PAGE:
Life on a farm seems simple. You wake up every morning at the crack of dawn, go outside to water crops, then spend the day strolling the savannah to herd cattle, mend a broken fence, collect fallen fruit. When the livestock mooes, you sing to entertain yourself. You then take a trip to your very own “Campo Alegre,” – the “happy field.”
On the other hand, if your name is Juan “Chuchita” Fernández and you grew up in San Jacinto playing the gaita (native instrument that is half didgeridoo and half flute) you will have a somewhat different life at age 82. You will have traveled the world on tour through Japan, Greece and Africa, playing 14- song sets once a week, you will star in your own music video and enjoy a double shot of Old Parr whiskey before each of your shows.
You will also have proved to yourself and the world that music has no boundaries, by sharing the stage with Puerto Rican rap group Calle 13 and Latin Pop Star Fonseca. The members in your band, Los Gaiteros de San Jacinto, will dedicate a portion of their free time teaching young handicapped children how to play the gaita, thus passing on their passion to the next generation and leaving their legacy in the heart and minds of many generations of Colombians.
As a young boy in San Jacinto, Chuchita, never dreamed so many doors would open for him in life. He also never envisioned he would travel the world as the lead singer for Los Gaiteros de San Jacinto and be able to raise his hat and be welcomed warmly in countries from Brazil to China. Of course he would have never considered the possibility that his band would win the 2007 LATIN GRAMMY Award for Best Folk Album or that he would win the Life and Work prize from the Colombian Ministry of Culture.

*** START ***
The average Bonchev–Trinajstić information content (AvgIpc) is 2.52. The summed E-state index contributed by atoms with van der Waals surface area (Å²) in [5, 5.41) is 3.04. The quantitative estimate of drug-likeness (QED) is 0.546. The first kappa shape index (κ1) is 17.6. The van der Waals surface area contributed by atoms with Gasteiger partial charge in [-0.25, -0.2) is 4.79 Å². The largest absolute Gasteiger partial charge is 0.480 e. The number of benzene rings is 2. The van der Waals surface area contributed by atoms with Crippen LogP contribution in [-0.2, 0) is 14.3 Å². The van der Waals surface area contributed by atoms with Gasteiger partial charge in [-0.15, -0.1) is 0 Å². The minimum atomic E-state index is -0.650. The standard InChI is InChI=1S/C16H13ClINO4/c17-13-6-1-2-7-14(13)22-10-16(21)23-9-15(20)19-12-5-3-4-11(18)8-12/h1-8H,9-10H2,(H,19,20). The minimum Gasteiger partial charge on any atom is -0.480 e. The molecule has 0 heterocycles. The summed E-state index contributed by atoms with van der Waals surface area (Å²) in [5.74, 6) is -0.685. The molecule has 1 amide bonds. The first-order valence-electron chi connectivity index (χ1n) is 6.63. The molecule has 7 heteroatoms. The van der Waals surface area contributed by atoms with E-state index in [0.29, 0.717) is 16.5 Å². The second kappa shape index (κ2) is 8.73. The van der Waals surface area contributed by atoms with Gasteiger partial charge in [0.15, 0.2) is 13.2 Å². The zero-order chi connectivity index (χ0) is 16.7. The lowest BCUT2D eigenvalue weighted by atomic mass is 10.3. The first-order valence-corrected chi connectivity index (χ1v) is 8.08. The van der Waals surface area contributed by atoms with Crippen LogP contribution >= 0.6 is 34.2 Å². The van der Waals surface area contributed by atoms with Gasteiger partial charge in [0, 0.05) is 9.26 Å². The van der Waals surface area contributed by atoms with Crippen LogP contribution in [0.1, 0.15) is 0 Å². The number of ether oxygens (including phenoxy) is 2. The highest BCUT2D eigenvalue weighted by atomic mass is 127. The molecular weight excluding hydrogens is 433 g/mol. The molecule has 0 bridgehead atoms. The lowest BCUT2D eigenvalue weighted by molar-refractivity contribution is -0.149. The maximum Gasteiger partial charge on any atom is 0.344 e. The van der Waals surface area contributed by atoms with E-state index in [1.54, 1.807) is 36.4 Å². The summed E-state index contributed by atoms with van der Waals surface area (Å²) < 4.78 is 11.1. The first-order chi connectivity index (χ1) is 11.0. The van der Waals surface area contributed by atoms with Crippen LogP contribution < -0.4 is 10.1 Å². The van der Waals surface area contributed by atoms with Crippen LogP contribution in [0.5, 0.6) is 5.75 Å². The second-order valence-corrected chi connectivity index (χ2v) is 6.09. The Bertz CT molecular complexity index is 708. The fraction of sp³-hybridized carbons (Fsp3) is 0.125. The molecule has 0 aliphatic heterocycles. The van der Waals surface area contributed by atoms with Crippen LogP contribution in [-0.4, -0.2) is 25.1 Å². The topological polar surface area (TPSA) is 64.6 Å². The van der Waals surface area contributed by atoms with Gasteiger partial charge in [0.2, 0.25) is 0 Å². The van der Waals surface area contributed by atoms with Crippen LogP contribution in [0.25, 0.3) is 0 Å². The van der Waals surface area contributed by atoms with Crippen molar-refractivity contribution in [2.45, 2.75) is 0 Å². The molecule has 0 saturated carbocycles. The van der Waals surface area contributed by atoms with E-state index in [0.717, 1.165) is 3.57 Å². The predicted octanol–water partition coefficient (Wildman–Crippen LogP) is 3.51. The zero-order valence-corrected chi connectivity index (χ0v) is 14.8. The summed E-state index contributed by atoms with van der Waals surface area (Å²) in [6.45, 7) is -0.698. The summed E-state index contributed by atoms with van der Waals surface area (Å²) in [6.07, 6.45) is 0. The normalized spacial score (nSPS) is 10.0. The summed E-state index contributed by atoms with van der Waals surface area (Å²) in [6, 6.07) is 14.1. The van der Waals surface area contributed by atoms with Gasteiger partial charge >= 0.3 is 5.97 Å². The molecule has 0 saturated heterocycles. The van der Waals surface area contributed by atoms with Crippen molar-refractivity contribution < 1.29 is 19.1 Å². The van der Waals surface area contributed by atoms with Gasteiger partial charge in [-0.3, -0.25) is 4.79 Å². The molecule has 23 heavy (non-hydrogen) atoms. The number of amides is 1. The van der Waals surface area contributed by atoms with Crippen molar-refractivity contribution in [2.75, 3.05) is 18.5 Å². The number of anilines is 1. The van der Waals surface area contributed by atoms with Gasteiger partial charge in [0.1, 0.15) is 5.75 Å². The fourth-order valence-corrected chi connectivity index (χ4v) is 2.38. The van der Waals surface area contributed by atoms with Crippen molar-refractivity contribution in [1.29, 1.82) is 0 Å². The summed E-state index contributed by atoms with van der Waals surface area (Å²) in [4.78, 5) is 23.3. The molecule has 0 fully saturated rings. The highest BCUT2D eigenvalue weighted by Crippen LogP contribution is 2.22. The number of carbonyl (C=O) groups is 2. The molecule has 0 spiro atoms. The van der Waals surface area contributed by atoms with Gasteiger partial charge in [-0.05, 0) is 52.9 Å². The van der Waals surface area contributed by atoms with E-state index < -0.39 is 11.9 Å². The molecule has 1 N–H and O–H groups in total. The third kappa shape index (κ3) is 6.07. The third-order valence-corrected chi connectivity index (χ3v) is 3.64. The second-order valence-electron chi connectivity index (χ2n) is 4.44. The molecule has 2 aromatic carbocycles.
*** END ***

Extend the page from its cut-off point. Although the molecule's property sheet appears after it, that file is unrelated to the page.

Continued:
Corralejas: humble beginnings for an impressive career
Life is not always predictable. The band started out playing the Corralejas . The most famous Corralejas take place in January in Sincelejo, where several days of bullfighting and mosh-pitting take place within a jerry-rigged wooden circular structure nonetheless referred to as a stadium.
This is why the holiday is also called Fiestas de Corraleja. Los Gaiteros would play at these carnivalesque happenings every year where they were paid in beer and Old Parr. During these shows, hundreds of gaitero groups would line the streets, forming long parade lines. The women not dancing would stand around the plaza with candles. The dancers would gather and dance around the women as the gaiteros played. When one of the gaiteros would get tired, another would come in and replace him.
The groups would then give away free bread to the women who danced to their music. The party would last so long that the next day, there would be so much wax from the candles on the ground that the donkeys would slip and fall as they entered the plaza. It was anyone’s guess where the band members would wake up the following morning.